Adoption of direct-acting antiviral medications for hepatitis C: a retrospective observational study.

Published online

Journal Article

BACKGROUND: Approximately 3.5 million Americans are infected with the hepatitis C virus (HCV). Although many patients with HCV are asymptomatic, HCV is the leading cause of infection-related death in the U.S. With advances in curative medication therapy for HCV, many of these deaths are preventable. Access to innovative therapies may be unevenly distributed. Our objective was to describe medication prescribers' adoption of innovative HCV pharmacotherapy across prescriber, geographical location, and time. METHODS: This is a retrospective, secondary data analysis among a national cohort of patients prescribed direct-acting antiviral HCV medications with curative intent. We assessed prescriptions by time, geographic location, and provider type. RESULTS: The peak of the adoption rate occurred within 45 days; nearly one-sixth of all prescribers had already prescribed one of the new drugs. Geographical regions (Midwest, South, and West all p ≥ 0.05) nor gender (p = 0.455) of a prescriber impacted adoption. Similarly, patient income did not influence the likelihood of a prescriber to adopt the new drugs earlier (p = 0.175). Gastroenterologists or hepatologists were more likely earlier adopters compared to primary care physicians (p = 0.01). CONCLUSIONS: Because of the relative advantage of newer therapies, we anticipated that there would be an initial surge as early adopters prescribed the new medications and use would dwindle over time as the initial HCV cohort was cured. The data demonstrate that our hypothesis is essentially supported. There is a reduction in prescriptions at approximately 5 months post-approval and treatment is typically required for 3 months. There has been a surge in clinicians' adoption of innovative HCV treatments. As patients are cured of their infection, we anticipate a decreased need for chronic management of HCV. TRIAL REGISTRATION: Not applicable.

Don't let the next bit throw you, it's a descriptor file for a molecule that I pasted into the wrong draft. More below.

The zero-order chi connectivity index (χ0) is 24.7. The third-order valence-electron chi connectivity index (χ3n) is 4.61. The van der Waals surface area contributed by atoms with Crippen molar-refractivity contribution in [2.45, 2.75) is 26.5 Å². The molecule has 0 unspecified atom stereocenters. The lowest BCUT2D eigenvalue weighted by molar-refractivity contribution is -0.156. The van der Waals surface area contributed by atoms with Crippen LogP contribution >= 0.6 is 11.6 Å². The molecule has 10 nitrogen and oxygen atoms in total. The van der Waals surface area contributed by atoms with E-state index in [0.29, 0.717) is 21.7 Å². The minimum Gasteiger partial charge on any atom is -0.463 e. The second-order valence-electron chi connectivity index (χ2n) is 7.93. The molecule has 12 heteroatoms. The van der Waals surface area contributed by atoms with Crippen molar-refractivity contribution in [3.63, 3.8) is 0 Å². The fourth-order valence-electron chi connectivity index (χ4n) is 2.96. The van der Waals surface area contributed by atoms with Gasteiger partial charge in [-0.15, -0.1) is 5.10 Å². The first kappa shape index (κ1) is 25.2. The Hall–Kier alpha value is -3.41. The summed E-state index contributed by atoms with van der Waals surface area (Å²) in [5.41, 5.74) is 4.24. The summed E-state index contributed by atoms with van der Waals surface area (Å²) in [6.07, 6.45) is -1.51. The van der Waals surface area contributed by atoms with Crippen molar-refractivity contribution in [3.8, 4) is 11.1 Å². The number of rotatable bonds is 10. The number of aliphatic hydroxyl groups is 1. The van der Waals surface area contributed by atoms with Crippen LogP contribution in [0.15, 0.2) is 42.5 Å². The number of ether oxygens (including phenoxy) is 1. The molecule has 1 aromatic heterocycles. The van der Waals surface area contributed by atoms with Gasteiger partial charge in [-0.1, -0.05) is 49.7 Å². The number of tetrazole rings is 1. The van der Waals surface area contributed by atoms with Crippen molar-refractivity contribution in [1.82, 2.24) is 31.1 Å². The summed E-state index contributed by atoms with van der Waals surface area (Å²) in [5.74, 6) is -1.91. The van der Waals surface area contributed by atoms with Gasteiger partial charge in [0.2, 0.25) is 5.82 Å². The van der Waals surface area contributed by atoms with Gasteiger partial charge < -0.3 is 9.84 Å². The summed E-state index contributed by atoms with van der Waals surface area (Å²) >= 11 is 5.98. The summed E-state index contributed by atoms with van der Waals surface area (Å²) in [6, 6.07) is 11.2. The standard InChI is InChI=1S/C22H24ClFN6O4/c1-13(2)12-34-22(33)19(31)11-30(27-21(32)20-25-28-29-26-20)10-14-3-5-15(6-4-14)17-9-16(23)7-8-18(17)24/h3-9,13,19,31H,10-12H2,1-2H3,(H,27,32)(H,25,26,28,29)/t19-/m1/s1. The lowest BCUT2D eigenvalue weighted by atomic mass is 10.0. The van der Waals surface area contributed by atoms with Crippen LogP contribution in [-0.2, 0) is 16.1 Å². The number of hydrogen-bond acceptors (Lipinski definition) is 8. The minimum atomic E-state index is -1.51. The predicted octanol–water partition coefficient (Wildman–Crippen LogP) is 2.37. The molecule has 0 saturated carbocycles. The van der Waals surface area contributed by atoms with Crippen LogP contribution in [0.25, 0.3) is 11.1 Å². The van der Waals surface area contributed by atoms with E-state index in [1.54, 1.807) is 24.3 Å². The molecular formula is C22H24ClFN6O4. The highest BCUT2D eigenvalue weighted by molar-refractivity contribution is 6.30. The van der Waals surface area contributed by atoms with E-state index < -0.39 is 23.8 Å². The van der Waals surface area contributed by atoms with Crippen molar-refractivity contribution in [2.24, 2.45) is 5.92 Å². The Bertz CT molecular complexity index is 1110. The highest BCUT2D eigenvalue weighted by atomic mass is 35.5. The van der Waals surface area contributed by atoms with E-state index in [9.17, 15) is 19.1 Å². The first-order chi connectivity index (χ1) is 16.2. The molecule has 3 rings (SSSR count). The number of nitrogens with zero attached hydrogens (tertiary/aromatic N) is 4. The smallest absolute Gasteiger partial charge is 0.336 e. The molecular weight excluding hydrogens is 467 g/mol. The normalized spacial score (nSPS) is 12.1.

Full Text

Duke Authors

Cited Authors

  • Zullig, LL; Bhatia, HL; Gellad, ZF; Eatherly, M; Henderson, R; Bosworth, HB

Published Date

  • July 25, 2019

Published In

Volume / Issue

  • 19 / 1

Start / End Page

  • 521 -

PubMed ID

  • 31345218

Pubmed Central ID

  • 31345218

Electronic International Standard Serial Number (EISSN)

  • 1472-6963

Digital Object Identifier (DOI)

  • 10.1186/s12913-019-4349-x

Language

  • eng

Conference Location

  • England